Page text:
Endogenous Technological Spillovers: Causes and Consequences

Endogenous Technological Spillovers: Causes and Consequences We develop a new approach to endogenizing technological spillovers. We analyze a game in which firms can first invest in cost‐reducing R&D, then compete on the human‐capital market for their knowledge‐bearing employees, and finally enter the product market. If R&D employees change firms, spillovers arise. We show that technological spillovers are most likely when they increase total industry profits. We use this result to show that innovation incentives are usually stronger for endogenous than for exogenous spillovers and that endogenous spillovers may reverse the result that innovation incentives are stronger under quantity competition than under price competition. Finally, we explore the robustness of our results with respect to contractual incompleteness and the number of R&D workers. http://www.deepdyve.com/assets/images/DeepDyve-Logo-lg.png Journal of Economics & Management Strategy Wiley

Endogenous Technological Spillovers: Causes and Consequences

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Publisher
Wiley
Copyright
Copyright © 2003 Wiley Subscription Services, Inc., A Wiley Company
ISSN
1058-6407
eISSN
1530-9134
DOI
10.1111/j.1430-9134.2003.00179.x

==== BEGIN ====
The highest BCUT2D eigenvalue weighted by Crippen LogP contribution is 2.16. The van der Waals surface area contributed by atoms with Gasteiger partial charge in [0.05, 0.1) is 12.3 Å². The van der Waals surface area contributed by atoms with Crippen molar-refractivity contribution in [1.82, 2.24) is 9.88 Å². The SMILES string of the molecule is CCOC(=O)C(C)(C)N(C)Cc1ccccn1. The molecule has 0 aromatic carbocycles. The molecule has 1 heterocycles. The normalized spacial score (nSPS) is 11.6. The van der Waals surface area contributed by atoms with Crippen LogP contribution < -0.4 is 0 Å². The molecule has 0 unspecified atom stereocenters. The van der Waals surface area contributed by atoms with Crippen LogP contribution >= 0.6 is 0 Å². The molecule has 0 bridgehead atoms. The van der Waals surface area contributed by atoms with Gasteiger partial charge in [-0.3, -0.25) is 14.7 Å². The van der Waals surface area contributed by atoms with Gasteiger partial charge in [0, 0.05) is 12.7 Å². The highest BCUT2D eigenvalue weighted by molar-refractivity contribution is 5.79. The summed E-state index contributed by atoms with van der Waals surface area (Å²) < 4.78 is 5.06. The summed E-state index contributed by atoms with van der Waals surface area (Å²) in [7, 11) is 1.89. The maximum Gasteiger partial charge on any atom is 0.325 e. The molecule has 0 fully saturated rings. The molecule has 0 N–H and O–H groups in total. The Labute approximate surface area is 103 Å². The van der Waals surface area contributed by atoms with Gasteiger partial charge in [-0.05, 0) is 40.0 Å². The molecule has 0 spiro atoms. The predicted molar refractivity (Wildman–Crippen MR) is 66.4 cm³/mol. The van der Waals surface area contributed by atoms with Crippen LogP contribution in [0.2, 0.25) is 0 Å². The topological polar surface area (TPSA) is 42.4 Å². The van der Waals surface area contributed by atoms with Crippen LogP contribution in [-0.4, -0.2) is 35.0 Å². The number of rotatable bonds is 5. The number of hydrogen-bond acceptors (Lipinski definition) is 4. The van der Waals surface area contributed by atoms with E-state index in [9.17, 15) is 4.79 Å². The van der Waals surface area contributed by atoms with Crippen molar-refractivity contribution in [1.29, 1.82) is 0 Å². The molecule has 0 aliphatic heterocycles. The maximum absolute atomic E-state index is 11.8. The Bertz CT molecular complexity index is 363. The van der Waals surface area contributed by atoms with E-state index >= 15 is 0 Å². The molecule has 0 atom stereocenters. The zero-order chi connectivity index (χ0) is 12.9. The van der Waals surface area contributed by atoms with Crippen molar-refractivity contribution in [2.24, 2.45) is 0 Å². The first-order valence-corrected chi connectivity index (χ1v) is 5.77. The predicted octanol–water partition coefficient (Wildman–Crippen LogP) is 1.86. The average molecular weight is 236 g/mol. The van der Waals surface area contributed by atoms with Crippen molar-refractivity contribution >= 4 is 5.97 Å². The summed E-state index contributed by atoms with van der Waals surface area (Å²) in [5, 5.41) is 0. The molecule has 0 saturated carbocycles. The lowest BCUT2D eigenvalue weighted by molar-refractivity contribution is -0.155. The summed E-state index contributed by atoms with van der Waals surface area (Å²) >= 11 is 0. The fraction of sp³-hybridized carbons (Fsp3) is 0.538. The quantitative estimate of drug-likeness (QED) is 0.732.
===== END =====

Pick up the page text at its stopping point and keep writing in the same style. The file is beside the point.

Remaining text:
Publisher site
See Article on Publisher Site

Abstract

We develop a new approach to endogenizing technological spillovers. We analyze a game in which firms can first invest in cost‐reducing R&D, then compete on the human‐capital market for their knowledge‐bearing employees, and finally enter the product market. If R&D employees change firms, spillovers arise. We show that technological spillovers are most likely when they increase total industry profits. We use this result to show that innovation incentives are usually stronger for endogenous than for exogenous spillovers and that endogenous spillovers may reverse the result that innovation incentives are stronger under quantity competition than under price competition. Finally, we explore the robustness of our results with respect to contractual incompleteness and the number of R&D workers.

Journal

Journal of Economics & Management StrategyWiley

Published: Jun 1, 2003

References

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